" IMG_4099: by Ken Marshall via Flickr Creative Commons

You may think the Philippines is just a place to go for idyllic beaches, but there is so much more to this intriguing archipelago than sun and fun. If you're looking for a trip beyond blue water and umbrella drinks, the northern part of the country is perfect for quirky travelers looking for something a little weird, a little wonderful, and definitely memorable.

Banaue and Sagada are merely three hours apart from one another, but are night and day in terms of their experience. Banaue has thousand-year old rice terraces that envelope the mountainside for miles on end. Sagada, on the other hand, is known for it's above and below ground wonders. Deep luminous caves offer only pockets of air to breath and temps adventurers with water levels that rise above your head. Famed for their hanging coffins erected by an ancient ritual worshiping society, the area is unlike anywhere else on the planet and quite simply, a must-see.

"Banaue Rice Terraces" by Andrew Smith via Flick Creative Commons

Roam Among the Rice Fields in Banaue

Although tourists come here quite regularly, there are not hoards of crowds like you might think. You can be in the main town surrounded by people, but go a bit further afield, and soon you'll find yourself on a solitary journey. People come here to hike the rice terraces and there are many ways to do this, but the most popular route starts in the town of Batad. You’ll get the chance to roam through the verdant greenery, learn about the area's history, see how the rice is preserved, and sift through low-hanging clouds. If you're looking for a peaceful place to retire, you could do a lot worse.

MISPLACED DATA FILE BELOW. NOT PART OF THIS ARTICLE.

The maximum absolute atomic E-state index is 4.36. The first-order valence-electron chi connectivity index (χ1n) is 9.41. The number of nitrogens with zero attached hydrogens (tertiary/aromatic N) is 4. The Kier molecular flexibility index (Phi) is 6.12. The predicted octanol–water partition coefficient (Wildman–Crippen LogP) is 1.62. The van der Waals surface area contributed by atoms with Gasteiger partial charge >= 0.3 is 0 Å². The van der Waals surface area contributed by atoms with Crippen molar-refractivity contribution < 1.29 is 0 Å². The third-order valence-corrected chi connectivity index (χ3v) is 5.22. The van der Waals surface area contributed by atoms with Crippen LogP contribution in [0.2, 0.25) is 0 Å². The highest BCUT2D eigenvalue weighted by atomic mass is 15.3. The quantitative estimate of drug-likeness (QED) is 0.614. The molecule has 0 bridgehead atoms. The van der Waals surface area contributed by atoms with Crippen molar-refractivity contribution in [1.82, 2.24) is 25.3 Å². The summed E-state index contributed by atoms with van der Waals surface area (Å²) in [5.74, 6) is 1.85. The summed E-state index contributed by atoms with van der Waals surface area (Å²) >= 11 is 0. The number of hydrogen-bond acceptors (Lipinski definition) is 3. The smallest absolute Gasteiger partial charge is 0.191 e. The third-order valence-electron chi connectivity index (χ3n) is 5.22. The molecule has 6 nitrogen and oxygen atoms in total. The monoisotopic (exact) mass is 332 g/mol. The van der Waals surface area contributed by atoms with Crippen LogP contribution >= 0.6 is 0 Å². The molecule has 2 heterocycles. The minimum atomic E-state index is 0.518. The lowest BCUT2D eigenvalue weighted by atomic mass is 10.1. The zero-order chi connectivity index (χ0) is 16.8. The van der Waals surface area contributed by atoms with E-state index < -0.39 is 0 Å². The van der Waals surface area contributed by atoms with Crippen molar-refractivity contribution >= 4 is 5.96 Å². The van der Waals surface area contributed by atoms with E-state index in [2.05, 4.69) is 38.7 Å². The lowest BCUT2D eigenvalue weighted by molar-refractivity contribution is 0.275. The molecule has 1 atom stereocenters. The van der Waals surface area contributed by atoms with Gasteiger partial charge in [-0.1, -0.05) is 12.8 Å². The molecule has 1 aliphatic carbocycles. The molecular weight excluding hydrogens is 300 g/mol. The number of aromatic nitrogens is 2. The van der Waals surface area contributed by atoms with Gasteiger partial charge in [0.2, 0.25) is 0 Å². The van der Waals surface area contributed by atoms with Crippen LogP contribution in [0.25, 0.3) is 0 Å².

Photo Credit: Karlo Yap

Explore the Depths of Sagada

Perfect for adventurers and daredevils, the Sumaging Cave is the largest of Sagada's underworld explorations. You'll need a tour guide to explore, but be prepared to rappel, traverse streams and even scale vertical walls. Some of the spaces are tight and scarily awkward but shimmy on your backside and you should be fine. If you're looking for an even bigger thrill, you can venture into the tight crevices underwater – just think of it as your own personal army training camp, there’s only one way to out: under, through and up.

"The Famous Hanging Coffins" by Madeleine Deaton via Flickr Creative Commons

Get Creeped Out By Coffins

The Hanging Coffins are one of the most intriguing cultural sights in the world so be sure to bring your camera. A burial ground for the Igorot tribe, the tradition can be traced back more than two millennia. The belief is that the higher a spirit is buried, the closer they are to their ancestors. Logistically, the position also prevents the coffin from ever being touched by water.

"Jeepneys" by Jeff Jacinto via Flickr Creative Commons

How to Do It

An overnight bus from Manila will get you to Banaue in 10-12 hours. Prepare yourself for a bumpy, hilly ride, but the views are worth it. Sagada is three hours further, which you can reach by jeepney (colorful ex-military vehicles repurposed as public transportation). Take good footwear for both towns, especially for the rice terraces and caves, which can be slippery. The heat and humidity in the north is intense so bring plenty of water and breathable clothes. One to three days per location is an ample amount of time to explore the area.